72-year-old man beaten in home invasion remains in critical condition

For 20 years, Donald Nelson has lived in a tiny red log cabin on Thompson Avenue, in Anchorage's Mountain View neighborhood. Neighbors knew him for his cats, his bike riding and his garden. 

But on Friday night, police say four men showed up at the cabin and started kicking the front door of the house, throwing rocks at the windows. They forced themselves inside. Nelson, who was on the phone with police, was beaten in the head and left with a skull fracture, according to the police.  

Four days later, the 72-year-old is still listed in critical condition at Providence Alaska Medical Center.

On Tuesday, windows were boarded up at Nelson's small home and the front door looked battered. Robbery appeared to be the motive, said police spokesperson Renee Oistad. Police have not said what was taken from the 425-square-foot cabin.

[Anchorage police investigate Friday night robberies, home invasion in Mountain View]

In the hour before Nelson was attacked, two other people in Mountain View were violently robbed by a group of four men, according to the Anchorage Police Department. One reported being hit in the head with a bottle.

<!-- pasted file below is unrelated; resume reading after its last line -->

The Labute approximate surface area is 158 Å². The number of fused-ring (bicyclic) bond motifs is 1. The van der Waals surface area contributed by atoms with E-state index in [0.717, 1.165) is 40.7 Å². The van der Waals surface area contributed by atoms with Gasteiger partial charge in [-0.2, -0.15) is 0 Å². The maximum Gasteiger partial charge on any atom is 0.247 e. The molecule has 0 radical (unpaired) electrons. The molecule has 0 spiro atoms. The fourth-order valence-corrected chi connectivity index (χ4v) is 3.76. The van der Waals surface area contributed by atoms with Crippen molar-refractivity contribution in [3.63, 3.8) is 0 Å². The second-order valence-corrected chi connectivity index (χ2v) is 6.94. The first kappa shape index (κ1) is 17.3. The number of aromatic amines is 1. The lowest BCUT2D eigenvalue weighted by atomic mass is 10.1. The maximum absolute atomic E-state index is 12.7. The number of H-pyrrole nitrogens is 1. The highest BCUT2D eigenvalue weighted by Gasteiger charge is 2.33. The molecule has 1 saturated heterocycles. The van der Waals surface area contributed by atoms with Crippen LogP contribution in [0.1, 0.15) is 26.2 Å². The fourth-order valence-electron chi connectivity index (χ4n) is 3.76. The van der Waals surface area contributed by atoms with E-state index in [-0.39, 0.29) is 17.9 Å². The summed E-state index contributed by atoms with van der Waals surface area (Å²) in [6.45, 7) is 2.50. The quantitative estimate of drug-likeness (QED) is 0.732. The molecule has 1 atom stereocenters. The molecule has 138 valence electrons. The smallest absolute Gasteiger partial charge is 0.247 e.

Witnesses reported four men throwing rocks at Nelson's windows and trying to kick in the front door, police said. The homeowner was on the phone with APD when the intruders got inside, police said.

The attackers were described as "four Samoan males, one very heavy set, three of average build, one with wavy blonde hair," police said.

Police declined to answer additional questions about Nelson's beating, except to say no arrests had been made in the cases as of Tuesday night.

Nelson does not appear to have immediate family members living in the Anchorage area.

His ex-wife, Dodie Nelson, said he'd moved to Alaska from Oregon in the 1990s to work as a mechanic for now-defunct regional airline MarkAir.

He later became an audio engineer at KSKA, the local public radio station, where he worked from 1995 to 2005, according to station administrator Patsy Parker. The station utilized his deep "basso profondo" voice for on-air announcements.

"He has a beautiful voice," Parker said.

After Nelson stopped working at the station, he started his own business servicing small radio stations as an audio technician, according to the state business licensing database.

He would "offer coffee and have time to sit down with anyone who would drop by," said Ron Polk, a friend who said he'd known Nelson since the 1990s.

Nelson lived "frugally along with his cat Maurice." Audio testing equipment filled much of his house.

Dodie Nelson said she'd lost touch with him after they divorced in the 1990s but described him as a mild-mannered and kind engineer, mechanic and guitar player. She said she hopes the suspects are found.

"They don't have the right to do that," she said. "I'm really sorry."


Michelle Theriault Boots

Michelle Theriault Boots is a reporter who covers news and features about life in Alaska, and has been focusing on corrections and psychiatric care issues in the state. Contact her at